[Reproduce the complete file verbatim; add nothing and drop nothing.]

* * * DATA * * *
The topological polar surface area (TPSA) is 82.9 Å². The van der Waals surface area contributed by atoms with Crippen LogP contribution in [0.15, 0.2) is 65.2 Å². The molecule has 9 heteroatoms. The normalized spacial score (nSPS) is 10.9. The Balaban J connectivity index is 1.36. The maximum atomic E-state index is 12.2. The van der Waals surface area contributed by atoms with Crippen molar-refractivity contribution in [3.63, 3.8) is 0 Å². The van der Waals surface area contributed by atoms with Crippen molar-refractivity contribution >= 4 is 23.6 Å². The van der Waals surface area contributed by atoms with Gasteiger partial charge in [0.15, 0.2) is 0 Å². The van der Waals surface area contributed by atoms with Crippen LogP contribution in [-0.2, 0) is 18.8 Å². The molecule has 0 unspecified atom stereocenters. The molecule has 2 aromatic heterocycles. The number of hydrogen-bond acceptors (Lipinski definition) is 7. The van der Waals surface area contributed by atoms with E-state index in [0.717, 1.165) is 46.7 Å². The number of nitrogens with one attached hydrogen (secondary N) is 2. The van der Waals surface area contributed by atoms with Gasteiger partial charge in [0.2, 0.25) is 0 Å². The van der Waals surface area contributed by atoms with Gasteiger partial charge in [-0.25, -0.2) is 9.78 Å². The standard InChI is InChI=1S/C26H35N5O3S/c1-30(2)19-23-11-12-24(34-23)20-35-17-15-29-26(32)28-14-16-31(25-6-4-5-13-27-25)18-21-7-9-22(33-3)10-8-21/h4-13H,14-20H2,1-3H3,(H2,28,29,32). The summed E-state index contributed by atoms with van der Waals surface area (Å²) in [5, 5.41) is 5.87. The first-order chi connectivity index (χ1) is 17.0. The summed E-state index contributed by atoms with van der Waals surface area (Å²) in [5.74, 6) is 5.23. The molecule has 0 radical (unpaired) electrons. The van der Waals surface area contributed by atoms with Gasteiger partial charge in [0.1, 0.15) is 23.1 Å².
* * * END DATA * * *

The topological polar surface area (TPSA) is 82.9 Å². The van der Waals surface area contributed by atoms with Crippen LogP contribution in [0.15, 0.2) is 65.2 Å². The molecule has 9 heteroatoms. The normalized spacial score (nSPS) is 10.9. The Balaban J connectivity index is 1.36. The maximum atomic E-state index is 12.2. The van der Waals surface area contributed by atoms with Crippen molar-refractivity contribution in [3.63, 3.8) is 0 Å². The van der Waals surface area contributed by atoms with Crippen molar-refractivity contribution >= 4 is 23.6 Å². The van der Waals surface area contributed by atoms with Gasteiger partial charge in [0.15, 0.2) is 0 Å². The van der Waals surface area contributed by atoms with Crippen LogP contribution in [-0.2, 0) is 18.8 Å². The molecule has 0 unspecified atom stereocenters. The molecule has 2 aromatic heterocycles. The number of hydrogen-bond acceptors (Lipinski definition) is 7. The van der Waals surface area contributed by atoms with E-state index in [0.717, 1.165) is 46.7 Å². The number of nitrogens with one attached hydrogen (secondary N) is 2. The van der Waals surface area contributed by atoms with Gasteiger partial charge in [0.2, 0.25) is 0 Å². The van der Waals surface area contributed by atoms with Gasteiger partial charge in [-0.25, -0.2) is 9.78 Å². The standard InChI is InChI=1S/C26H35N5O3S/c1-30(2)19-23-11-12-24(34-23)20-35-17-15-29-26(32)28-14-16-31(25-6-4-5-13-27-25)18-21-7-9-22(33-3)10-8-21/h4-13H,14-20H2,1-3H3,(H2,28,29,32). The summed E-state index contributed by atoms with van der Waals surface area (Å²) in [5, 5.41) is 5.87. The first-order chi connectivity index (χ1) is 17.0. The summed E-state index contributed by atoms with van der Waals surface area (Å²) in [5.74, 6) is 5.23. The molecule has 0 radical (unpaired) electrons. The van der Waals surface area contributed by atoms with Gasteiger partial charge in [0.1, 0.15) is 23.1 Å².